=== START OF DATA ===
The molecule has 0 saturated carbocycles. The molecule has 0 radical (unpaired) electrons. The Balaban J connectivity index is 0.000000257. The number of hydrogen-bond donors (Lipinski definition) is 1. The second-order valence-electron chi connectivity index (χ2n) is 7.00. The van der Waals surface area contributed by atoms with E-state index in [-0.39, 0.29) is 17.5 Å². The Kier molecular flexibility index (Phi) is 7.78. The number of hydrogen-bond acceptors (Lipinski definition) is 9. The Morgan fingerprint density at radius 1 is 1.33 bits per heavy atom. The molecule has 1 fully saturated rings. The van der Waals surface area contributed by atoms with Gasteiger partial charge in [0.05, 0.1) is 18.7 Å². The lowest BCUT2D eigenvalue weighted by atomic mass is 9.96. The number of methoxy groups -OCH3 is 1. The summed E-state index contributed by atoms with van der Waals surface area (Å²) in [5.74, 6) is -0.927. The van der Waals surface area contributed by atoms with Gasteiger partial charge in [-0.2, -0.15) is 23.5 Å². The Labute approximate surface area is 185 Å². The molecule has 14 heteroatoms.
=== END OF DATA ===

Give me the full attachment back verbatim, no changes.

The molecule has 0 saturated carbocycles. The molecule has 0 radical (unpaired) electrons. The Balaban J connectivity index is 0.000000257. The number of hydrogen-bond donors (Lipinski definition) is 1. The second-order valence-electron chi connectivity index (χ2n) is 7.00. The van der Waals surface area contributed by atoms with E-state index in [-0.39, 0.29) is 17.5 Å². The Kier molecular flexibility index (Phi) is 7.78. The number of hydrogen-bond acceptors (Lipinski definition) is 9. The Morgan fingerprint density at radius 1 is 1.33 bits per heavy atom. The molecule has 1 fully saturated rings. The van der Waals surface area contributed by atoms with Gasteiger partial charge in [0.05, 0.1) is 18.7 Å². The lowest BCUT2D eigenvalue weighted by atomic mass is 9.96. The number of methoxy groups -OCH3 is 1. The summed E-state index contributed by atoms with van der Waals surface area (Å²) in [5.74, 6) is -0.927. The van der Waals surface area contributed by atoms with Gasteiger partial charge in [-0.2, -0.15) is 23.5 Å². The Labute approximate surface area is 185 Å². The molecule has 14 heteroatoms.